Okay, so it’s winter. You guessed it, another grey and grisly day. But, as we say, ill-tempered weather should never stop a search for good real New Zealand food. Head to the Kaipara Coast, on the western coast, north of Auckland and south of Whangarei. There you’ll find some dramatic winter scenery and plenty of real New Zealand food, including this country’s unofficial national vegetable. Yes, we’re off to New Zealand’s kūmara capital.
Travelling the Kaipara Coast
It’s a big stretch of water, the Kaipara Harbour. And, on a winter’s day, and following the Kaipara coastline north, you’ll be in a land of flat plains close to salty seas and sneaky inlets. Mangroves, saltwater rushes and New Zealand’s “feather sticks”, the toi toi, are everywhere. And it’s very damp underfoot, no shortage of winter’s rainfall here.
While the harbour is a pretty large affair, for most of this journey you follow a swollen and mighty river, the Wairoa, leading the way for you to Dargaville. Its colour, in the winter rainfall, has a remarkable red stain, bringing to mind those red kūmara the region is indisputably famous for.
The Kaipara region is named after the eating quality (kai) of the king fern (para), a large and robust tree fern, with fronds up to 5 metres tall, rising from a starchy base that was a traditional Māori food. And there are local walks, including a climb up the Tokatoka peak - a real pointy peak so obvious no map is needed to point it out - where the local scenery, and flora and fauna, abound.
And, while you’re there, make some new friends.
Goat meat along the way
We said flat plains close to salty seas. And at the southerly half of the Kaipara Harbour, in Tauhoa, close to Port Albert - another area steeped in local history - there’s a very special stop, at the wonderful aptly named Salty River Farm.
At the farm, if you pre-order your spoils, you might be lucky enough to meet Louise, a fantastic ambassador for locally produced traceable meat. The farm has its own source of goat. It’s true that even today, world-wide, more people eat goat meat than from any other meat. And working closely with other local heritage farmers, the farm arranges some traceable and very interesting beef and lamb options.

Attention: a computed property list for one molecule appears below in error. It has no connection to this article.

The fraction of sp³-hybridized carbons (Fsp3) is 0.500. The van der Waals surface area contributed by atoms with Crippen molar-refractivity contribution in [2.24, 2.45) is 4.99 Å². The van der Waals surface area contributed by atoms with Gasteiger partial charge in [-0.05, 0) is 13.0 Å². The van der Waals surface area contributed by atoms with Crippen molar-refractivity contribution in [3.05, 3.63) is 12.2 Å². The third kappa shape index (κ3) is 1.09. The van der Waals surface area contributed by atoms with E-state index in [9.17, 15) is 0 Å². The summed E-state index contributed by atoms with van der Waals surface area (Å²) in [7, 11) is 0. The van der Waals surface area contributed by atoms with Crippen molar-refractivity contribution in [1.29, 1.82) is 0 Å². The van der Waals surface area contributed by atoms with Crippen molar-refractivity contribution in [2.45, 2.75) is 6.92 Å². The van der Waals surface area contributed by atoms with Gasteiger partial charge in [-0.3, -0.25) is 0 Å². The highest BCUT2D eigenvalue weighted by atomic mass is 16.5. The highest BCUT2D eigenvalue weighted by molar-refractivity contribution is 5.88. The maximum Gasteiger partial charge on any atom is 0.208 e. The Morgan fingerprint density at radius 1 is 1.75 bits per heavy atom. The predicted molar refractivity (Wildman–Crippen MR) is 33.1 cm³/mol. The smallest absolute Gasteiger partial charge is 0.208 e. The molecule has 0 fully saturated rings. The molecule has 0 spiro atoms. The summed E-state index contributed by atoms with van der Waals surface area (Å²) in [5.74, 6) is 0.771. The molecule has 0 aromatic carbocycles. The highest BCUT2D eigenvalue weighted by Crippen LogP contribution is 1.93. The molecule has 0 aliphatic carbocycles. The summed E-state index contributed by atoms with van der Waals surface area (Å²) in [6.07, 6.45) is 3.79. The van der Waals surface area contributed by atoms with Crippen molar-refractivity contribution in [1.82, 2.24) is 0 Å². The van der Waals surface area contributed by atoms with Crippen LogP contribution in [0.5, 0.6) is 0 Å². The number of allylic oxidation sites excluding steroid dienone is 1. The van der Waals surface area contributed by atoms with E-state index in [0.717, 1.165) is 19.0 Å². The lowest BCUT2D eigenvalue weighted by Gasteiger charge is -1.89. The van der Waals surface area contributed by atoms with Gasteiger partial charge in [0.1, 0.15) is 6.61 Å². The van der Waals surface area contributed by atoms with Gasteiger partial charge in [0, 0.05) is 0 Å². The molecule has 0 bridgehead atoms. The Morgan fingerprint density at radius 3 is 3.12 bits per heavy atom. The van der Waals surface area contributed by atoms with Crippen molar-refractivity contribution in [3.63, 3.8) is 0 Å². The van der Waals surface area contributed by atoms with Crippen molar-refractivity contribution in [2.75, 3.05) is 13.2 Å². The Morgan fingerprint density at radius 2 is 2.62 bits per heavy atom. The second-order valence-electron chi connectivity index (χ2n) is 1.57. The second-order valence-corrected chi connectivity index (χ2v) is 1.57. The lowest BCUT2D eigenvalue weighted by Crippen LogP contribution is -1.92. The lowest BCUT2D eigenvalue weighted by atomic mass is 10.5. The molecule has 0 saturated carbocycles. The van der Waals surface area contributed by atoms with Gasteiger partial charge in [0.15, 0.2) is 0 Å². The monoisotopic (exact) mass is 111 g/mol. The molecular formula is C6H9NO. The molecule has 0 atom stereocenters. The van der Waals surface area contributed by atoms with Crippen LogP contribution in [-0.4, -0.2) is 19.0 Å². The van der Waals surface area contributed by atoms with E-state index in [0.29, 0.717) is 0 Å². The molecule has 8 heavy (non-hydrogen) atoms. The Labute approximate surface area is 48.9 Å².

There’s free range eggs at the farm gate too. And free range indeed they were - roaming happily about the place, minding their own business, and leaving farm visitors to theirs.
A Ruawai bacon selection
Journeying a long flat road, Ruawai, and Long Flat Bacon, await.
Ruawai is a small rural township, its name (translating to “two waters”) literally referencing the oh so close Wairoa River and Kaipara Harbour.
Pop in to grab some bacon (with other pork options available), and get back on those long flat straights to find yourself in kūmara heaven.
And look, the kūmara is unmissable. And very happy.
You’re in no doubt you’ve reached the home of the Kaipara kūmara, champions for agility, stamina, energy, endurance, vitality and strength.
You’ll see the most kūmara signage anywhere in the world, be spoilt for choice with roadside stalls staffed by happy kūmara and honesty boxes, and can take your own 20 kilo bag home if you really want to.
Stumbling upon a riverside produce stall in nearby Dargaville completed the food gathering picture - organic “New Zealand spinach”, also known as Cook’s cabbage and sea spinach. This one’s a great scurvy saviour, with a slightly different shape and coarser texture than you might have come to expect from traditional spinach.
Take the Kaipara’s bounty
And for the journey onwards, take the Kaipara’s offerings with you. With the Long Flat Bacon’s finest, along with that New Zealand spinach and winter’s tree tomato, the New Zealand tamarillo, you can enjoy it all again at home. To see a simple and classic favourite winter bacon butty idea, a delicious breakfast, lunch or easy supper, click here.
But it wasn't only the bacon that shined that day. We loved our Salty River Farm goat, and look out for more on that soon...